A Chinese dancer did a style of dancing I hadn’t seen before. I was in awe of her dance and want to see more of it.

Another performance was about a man who had given up his heart to worldly things. The dances showed the progression of his life from childhood on. At one point, there was a rewind and all the dancers moved through his life backwards. His life was then replayed showing what would have happened if he hadn’t given away his heart when he was young. It was such a creative and fun enactment. I had a great view of Amma at that time. She had such a big smile, from beginning to end!

The next to the last performance was a reflection on Jesus. Sreejit was a preacher in the piece. He wrote the lyrics, some of which were spoken and some were sung. There were dancers and actors playing Jesus, disciples and villagers. My favorite lines in this performance were:

His greatness was protected
because the Lord’s light
within it was reflected.

And when he looked at you
he didn’t see social status.
When he looked at you
he didn’t see black or white.
He didn’t see man or woman,
good or bad

All he saw was his family
in God’s holy light.
When he looked at you…
When he looked at you…

This is his story
he came to win,
he came to forgive
the world of its sin.

This is his story.

The last performance of the night was our choir’s song.  I will be talking more about the song and my experience in later parts of this post. For now, I will say that I believe we sounded strong and that the audience enjoyed it. I feel privileged to have been part of the group.

All of the performances were outstanding and well received. After they were over, Amma gave her inspiring Christmas talk.

The spirit of Christmas is sharing and caring. Let us not be focused on our lives alone. Let us look around a little and see the needs of others as well. Even if you are able to help just one person, then you have made a difference. If we can do this, that would be the real Christmas celebration. -Amma

If Amma’s talk is posted online, I will give you the link in a future post. Afterwards, Amma sang three bhajans, the last one being the always rousing Mata Rani. Then, Amma, and her helpers, distributed chocolate Christmas cake to everyone present. That is always a highlight of the evening program. The Christmas Eve program was over about 1 a.m. on Christmas morning.

[Note: As I wrote this section, I was aware that I said more about some groups than others. I had seen the groups Sreejit, Chaitanya or I were involved in practice several times so knew more about those performances. Also, since I was in a performing group, I sometimes only got glimpses of a performance.]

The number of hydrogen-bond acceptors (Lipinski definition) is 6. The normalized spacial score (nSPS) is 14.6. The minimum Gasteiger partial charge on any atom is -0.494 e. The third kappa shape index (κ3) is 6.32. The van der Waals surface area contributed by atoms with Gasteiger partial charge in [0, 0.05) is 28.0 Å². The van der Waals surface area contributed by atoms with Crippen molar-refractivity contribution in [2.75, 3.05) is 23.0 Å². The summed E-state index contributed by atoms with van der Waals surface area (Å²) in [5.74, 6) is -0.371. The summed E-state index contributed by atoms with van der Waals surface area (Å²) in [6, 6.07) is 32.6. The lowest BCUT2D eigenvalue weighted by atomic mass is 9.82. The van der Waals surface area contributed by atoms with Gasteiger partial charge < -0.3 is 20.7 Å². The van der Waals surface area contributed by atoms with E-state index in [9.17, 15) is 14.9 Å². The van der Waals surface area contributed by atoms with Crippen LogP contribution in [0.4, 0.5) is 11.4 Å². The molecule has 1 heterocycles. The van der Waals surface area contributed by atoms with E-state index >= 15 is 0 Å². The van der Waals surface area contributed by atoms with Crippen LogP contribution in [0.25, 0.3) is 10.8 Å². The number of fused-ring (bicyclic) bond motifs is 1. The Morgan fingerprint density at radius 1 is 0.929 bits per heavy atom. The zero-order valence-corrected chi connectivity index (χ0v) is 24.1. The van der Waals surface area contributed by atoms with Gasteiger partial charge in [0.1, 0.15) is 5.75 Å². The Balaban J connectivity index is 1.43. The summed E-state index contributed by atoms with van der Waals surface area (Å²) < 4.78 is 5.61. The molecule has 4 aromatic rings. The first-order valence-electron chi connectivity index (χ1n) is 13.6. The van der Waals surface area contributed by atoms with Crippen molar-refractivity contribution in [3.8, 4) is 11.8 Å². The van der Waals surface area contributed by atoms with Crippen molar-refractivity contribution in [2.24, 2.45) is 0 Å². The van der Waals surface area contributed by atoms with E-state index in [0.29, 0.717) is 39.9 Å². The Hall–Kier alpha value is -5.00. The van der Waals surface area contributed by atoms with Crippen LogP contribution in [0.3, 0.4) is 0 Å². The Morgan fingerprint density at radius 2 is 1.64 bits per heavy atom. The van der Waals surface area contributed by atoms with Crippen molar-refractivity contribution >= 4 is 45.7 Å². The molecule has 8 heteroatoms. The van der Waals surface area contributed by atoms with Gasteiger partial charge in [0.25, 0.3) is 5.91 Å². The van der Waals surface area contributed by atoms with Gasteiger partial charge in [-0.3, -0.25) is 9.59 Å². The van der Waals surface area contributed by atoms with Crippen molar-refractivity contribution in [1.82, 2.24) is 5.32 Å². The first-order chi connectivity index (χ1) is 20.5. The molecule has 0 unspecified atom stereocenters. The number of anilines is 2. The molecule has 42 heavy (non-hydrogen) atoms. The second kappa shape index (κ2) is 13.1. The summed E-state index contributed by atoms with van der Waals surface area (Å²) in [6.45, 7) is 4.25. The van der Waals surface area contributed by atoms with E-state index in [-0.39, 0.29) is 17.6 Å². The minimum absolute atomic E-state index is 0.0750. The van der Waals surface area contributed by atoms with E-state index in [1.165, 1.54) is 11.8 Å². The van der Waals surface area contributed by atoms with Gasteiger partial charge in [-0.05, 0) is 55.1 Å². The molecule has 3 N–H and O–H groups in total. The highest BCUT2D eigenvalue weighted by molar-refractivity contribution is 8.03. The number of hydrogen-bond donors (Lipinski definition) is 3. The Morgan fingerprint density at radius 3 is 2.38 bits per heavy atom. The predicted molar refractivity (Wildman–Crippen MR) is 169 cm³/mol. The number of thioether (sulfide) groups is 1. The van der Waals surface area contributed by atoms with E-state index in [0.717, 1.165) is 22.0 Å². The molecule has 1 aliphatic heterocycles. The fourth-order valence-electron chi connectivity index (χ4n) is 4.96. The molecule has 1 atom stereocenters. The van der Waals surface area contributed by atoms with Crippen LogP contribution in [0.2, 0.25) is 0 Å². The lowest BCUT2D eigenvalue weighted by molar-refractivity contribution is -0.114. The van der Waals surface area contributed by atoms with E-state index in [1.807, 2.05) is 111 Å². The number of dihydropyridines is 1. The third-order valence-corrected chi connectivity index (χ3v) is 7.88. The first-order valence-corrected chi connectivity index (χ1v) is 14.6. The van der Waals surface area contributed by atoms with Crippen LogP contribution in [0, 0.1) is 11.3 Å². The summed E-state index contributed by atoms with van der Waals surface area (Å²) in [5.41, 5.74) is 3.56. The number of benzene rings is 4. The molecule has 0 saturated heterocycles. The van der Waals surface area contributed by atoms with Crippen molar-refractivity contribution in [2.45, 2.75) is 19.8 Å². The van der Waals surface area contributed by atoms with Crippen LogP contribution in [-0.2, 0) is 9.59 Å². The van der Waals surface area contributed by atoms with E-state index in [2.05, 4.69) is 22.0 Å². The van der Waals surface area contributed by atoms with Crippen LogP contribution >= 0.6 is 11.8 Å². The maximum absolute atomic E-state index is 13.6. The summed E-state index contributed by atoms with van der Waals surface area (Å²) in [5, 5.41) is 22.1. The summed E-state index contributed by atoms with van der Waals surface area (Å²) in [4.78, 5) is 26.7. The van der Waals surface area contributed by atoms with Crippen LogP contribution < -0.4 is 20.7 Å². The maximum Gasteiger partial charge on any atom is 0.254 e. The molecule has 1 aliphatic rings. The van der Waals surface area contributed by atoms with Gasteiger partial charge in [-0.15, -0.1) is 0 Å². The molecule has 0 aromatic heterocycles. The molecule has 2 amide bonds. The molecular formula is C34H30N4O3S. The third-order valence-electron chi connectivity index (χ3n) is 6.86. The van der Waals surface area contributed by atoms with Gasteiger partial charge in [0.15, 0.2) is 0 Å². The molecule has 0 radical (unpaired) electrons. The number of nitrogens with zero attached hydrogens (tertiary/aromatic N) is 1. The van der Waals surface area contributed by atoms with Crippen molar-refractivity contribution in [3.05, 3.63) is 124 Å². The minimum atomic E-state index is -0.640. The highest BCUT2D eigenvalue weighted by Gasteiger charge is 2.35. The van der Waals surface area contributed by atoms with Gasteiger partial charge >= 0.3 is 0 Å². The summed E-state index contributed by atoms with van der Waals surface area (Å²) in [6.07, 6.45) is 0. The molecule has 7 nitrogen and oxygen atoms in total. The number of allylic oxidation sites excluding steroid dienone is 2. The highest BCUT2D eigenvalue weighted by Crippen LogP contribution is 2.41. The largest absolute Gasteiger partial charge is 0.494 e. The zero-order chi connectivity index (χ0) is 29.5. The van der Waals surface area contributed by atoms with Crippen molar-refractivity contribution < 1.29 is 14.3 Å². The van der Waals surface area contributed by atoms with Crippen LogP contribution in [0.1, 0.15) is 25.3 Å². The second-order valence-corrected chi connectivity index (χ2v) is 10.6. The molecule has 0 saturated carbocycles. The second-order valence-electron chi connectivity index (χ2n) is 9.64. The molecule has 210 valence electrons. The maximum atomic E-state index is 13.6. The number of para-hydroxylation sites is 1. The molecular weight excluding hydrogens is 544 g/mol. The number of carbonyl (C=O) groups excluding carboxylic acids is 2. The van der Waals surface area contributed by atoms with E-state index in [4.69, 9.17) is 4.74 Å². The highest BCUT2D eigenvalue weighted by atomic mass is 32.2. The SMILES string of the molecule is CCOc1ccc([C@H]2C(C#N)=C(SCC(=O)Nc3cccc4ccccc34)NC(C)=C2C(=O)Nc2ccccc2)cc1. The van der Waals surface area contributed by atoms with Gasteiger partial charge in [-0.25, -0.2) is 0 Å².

Will You Be There?

In my first Living and Learning in Amritapuri post from this trip, I told readers that I would tell you the story behind the choir’s song after the performance was over. I didn’t want to mention it before because I didn’t want to spoil the surprise.

During a Devi Bhava on the 2003 Summer Tour early in the tour, a group of staff members sang Michael Jackson’s song Will You Be There? They moved their outstretched arms back and forth like a wave as they sang. Amma loved it; in fact, she called for the song to be sung every Devi Bhava for the rest of that tour.

Amma’s 50th birthday was on September 27, 20003. As the September day approached, people from all over the world poured into the ashram. Amma called the group to sing Will You Be There every day. All of the westerners joined in. I remember a photo taken of us when we were doing “the wave” in the temple. There was a sea of white, and me who, as always, was dressed in colored clothes. I have such fun memories of those experiences

That song hasn’t been sung here for years, maybe not since that time 15 years ago! So it was fun to think of performing it for Amma again, this time by a choir.

I would love to have a tape of our song to share with you but I don’t. So instead, I will share an amazing YouTube video of Michael Jackson singing it!

Wedding

On December 27, Amma married a couple who have known Amma since they were young children. I have known the parents of the groom for many years. It was a beautiful and heart felt wedding. Towards the end of the ceremony,the bride handed Amma a poster of herself when she was about three years old. It was a picture of her being held by Amma during a Devi Bhava. Amma held up the poster for everyone in the auditorium to see. The moment was so touching to witness, as was the entire wedding. I had been invited to the wedding feast so I enjoyed participating in that as well.

Letting Go Follow-up: Christmas Eve performance

In my last Living and Learning in Amritapuri post, I said I was going to let go of my need to be able to sing the words of our choir’s song perfectly and let the fact that I couldn’t sing, clap and move at the same time be okay. Instead, I would do my best to relax and have a good time.